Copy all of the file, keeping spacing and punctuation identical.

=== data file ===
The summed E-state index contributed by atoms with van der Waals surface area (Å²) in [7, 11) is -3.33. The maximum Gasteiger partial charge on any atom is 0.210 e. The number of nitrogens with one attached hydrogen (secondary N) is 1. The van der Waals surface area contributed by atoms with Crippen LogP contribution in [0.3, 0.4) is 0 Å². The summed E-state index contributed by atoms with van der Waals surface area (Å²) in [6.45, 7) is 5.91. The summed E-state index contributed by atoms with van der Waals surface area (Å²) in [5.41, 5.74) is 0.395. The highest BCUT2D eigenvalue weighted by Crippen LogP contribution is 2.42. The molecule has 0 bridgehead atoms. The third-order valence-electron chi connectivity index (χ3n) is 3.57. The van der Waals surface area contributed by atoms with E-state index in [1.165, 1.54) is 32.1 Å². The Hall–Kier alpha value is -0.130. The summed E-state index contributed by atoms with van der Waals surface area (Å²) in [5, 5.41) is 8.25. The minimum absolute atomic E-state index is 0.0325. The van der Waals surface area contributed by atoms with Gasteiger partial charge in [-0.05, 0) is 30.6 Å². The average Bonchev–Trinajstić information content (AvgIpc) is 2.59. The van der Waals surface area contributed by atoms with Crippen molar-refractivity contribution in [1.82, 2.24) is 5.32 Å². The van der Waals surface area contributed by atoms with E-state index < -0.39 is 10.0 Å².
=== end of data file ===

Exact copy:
The summed E-state index contributed by atoms with van der Waals surface area (Å²) in [7, 11) is -3.33. The maximum Gasteiger partial charge on any atom is 0.210 e. The number of nitrogens with one attached hydrogen (secondary N) is 1. The van der Waals surface area contributed by atoms with Crippen LogP contribution in [0.3, 0.4) is 0 Å². The summed E-state index contributed by atoms with van der Waals surface area (Å²) in [6.45, 7) is 5.91. The summed E-state index contributed by atoms with van der Waals surface area (Å²) in [5.41, 5.74) is 0.395. The highest BCUT2D eigenvalue weighted by Crippen LogP contribution is 2.42. The molecule has 0 bridgehead atoms. The third-order valence-electron chi connectivity index (χ3n) is 3.57. The van der Waals surface area contributed by atoms with E-state index in [1.165, 1.54) is 32.1 Å². The Hall–Kier alpha value is -0.130. The summed E-state index contributed by atoms with van der Waals surface area (Å²) in [5, 5.41) is 8.25. The minimum absolute atomic E-state index is 0.0325. The van der Waals surface area contributed by atoms with Gasteiger partial charge in [-0.05, 0) is 30.6 Å². The average Bonchev–Trinajstić information content (AvgIpc) is 2.59. The van der Waals surface area contributed by atoms with Crippen molar-refractivity contribution in [1.82, 2.24) is 5.32 Å². The van der Waals surface area contributed by atoms with E-state index < -0.39 is 10.0 Å².